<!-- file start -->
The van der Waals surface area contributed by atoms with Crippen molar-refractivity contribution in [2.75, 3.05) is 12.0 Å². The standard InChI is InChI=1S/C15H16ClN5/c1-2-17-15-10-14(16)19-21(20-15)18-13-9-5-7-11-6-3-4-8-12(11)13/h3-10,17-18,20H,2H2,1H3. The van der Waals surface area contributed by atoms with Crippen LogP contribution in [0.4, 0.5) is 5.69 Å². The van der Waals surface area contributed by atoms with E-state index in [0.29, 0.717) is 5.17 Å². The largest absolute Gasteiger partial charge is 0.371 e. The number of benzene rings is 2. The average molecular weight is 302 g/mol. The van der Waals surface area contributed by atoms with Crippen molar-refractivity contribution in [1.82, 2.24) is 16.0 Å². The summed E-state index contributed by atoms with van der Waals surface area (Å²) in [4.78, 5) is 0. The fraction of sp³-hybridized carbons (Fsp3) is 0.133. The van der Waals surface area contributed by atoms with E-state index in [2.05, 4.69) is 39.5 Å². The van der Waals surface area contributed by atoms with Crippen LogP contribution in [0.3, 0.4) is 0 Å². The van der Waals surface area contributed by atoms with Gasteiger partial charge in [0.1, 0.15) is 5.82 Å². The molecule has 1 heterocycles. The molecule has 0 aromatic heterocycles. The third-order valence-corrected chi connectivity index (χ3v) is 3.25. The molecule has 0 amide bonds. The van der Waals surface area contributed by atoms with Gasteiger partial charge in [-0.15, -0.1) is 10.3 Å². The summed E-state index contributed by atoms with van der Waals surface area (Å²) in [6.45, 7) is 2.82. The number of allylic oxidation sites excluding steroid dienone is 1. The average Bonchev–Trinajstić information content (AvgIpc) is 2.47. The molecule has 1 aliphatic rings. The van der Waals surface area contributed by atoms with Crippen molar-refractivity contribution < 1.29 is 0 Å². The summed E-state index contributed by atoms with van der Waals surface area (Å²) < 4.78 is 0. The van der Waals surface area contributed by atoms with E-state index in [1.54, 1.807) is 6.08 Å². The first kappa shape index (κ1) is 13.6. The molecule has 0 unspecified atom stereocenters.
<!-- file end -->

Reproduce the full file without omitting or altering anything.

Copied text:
The van der Waals surface area contributed by atoms with Crippen molar-refractivity contribution in [2.75, 3.05) is 12.0 Å². The standard InChI is InChI=1S/C15H16ClN5/c1-2-17-15-10-14(16)19-21(20-15)18-13-9-5-7-11-6-3-4-8-12(11)13/h3-10,17-18,20H,2H2,1H3. The van der Waals surface area contributed by atoms with Crippen LogP contribution in [0.4, 0.5) is 5.69 Å². The van der Waals surface area contributed by atoms with E-state index in [0.29, 0.717) is 5.17 Å². The largest absolute Gasteiger partial charge is 0.371 e. The number of benzene rings is 2. The average molecular weight is 302 g/mol. The van der Waals surface area contributed by atoms with Crippen molar-refractivity contribution in [1.82, 2.24) is 16.0 Å². The summed E-state index contributed by atoms with van der Waals surface area (Å²) in [4.78, 5) is 0. The fraction of sp³-hybridized carbons (Fsp3) is 0.133. The van der Waals surface area contributed by atoms with E-state index in [2.05, 4.69) is 39.5 Å². The van der Waals surface area contributed by atoms with Crippen LogP contribution in [0.3, 0.4) is 0 Å². The van der Waals surface area contributed by atoms with Gasteiger partial charge in [0.1, 0.15) is 5.82 Å². The molecule has 1 heterocycles. The molecule has 0 aromatic heterocycles. The third-order valence-corrected chi connectivity index (χ3v) is 3.25. The molecule has 0 amide bonds. The van der Waals surface area contributed by atoms with Gasteiger partial charge in [-0.15, -0.1) is 10.3 Å². The summed E-state index contributed by atoms with van der Waals surface area (Å²) in [6.45, 7) is 2.82. The number of allylic oxidation sites excluding steroid dienone is 1. The average Bonchev–Trinajstić information content (AvgIpc) is 2.47. The molecule has 1 aliphatic rings. The van der Waals surface area contributed by atoms with Crippen molar-refractivity contribution < 1.29 is 0 Å². The summed E-state index contributed by atoms with van der Waals surface area (Å²) < 4.78 is 0. The van der Waals surface area contributed by atoms with E-state index in [1.54, 1.807) is 6.08 Å². The first kappa shape index (κ1) is 13.6. The molecule has 0 unspecified atom stereocenters.